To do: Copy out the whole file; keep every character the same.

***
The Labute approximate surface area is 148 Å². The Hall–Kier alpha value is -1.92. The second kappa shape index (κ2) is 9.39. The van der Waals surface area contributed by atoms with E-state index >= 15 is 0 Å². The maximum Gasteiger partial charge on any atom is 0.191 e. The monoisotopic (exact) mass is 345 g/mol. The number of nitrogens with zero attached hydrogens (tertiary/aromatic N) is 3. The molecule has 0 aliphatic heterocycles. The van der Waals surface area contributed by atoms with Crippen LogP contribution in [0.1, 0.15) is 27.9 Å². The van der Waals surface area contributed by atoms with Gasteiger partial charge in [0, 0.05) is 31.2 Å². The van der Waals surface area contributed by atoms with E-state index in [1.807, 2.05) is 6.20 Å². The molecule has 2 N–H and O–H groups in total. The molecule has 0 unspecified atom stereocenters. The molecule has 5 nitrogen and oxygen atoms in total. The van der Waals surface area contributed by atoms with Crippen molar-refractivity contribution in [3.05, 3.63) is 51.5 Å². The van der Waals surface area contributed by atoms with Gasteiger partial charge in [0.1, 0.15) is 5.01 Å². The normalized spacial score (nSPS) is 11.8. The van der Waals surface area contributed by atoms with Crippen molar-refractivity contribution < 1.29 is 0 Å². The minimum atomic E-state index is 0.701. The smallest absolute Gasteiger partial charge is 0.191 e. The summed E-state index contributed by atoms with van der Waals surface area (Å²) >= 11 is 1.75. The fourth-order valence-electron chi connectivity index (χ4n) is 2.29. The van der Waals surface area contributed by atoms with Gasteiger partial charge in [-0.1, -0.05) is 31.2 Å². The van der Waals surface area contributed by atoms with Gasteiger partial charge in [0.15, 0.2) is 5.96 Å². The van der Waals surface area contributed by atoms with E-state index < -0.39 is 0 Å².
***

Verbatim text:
The Labute approximate surface area is 148 Å². The Hall–Kier alpha value is -1.92. The second kappa shape index (κ2) is 9.39. The van der Waals surface area contributed by atoms with E-state index >= 15 is 0 Å². The maximum Gasteiger partial charge on any atom is 0.191 e. The monoisotopic (exact) mass is 345 g/mol. The number of nitrogens with zero attached hydrogens (tertiary/aromatic N) is 3. The molecule has 0 aliphatic heterocycles. The van der Waals surface area contributed by atoms with Crippen LogP contribution in [0.1, 0.15) is 27.9 Å². The van der Waals surface area contributed by atoms with Gasteiger partial charge in [0, 0.05) is 31.2 Å². The van der Waals surface area contributed by atoms with E-state index in [1.807, 2.05) is 6.20 Å². The molecule has 2 N–H and O–H groups in total. The molecule has 0 unspecified atom stereocenters. The molecule has 5 nitrogen and oxygen atoms in total. The van der Waals surface area contributed by atoms with Crippen molar-refractivity contribution in [3.05, 3.63) is 51.5 Å². The van der Waals surface area contributed by atoms with Gasteiger partial charge in [0.1, 0.15) is 5.01 Å². The normalized spacial score (nSPS) is 11.8. The van der Waals surface area contributed by atoms with Crippen molar-refractivity contribution < 1.29 is 0 Å². The minimum atomic E-state index is 0.701. The smallest absolute Gasteiger partial charge is 0.191 e. The summed E-state index contributed by atoms with van der Waals surface area (Å²) >= 11 is 1.75. The fourth-order valence-electron chi connectivity index (χ4n) is 2.29. The van der Waals surface area contributed by atoms with Gasteiger partial charge in [-0.1, -0.05) is 31.2 Å². The van der Waals surface area contributed by atoms with Gasteiger partial charge in [0.15, 0.2) is 5.96 Å². The van der Waals surface area contributed by atoms with E-state index < -0.39 is 0 Å².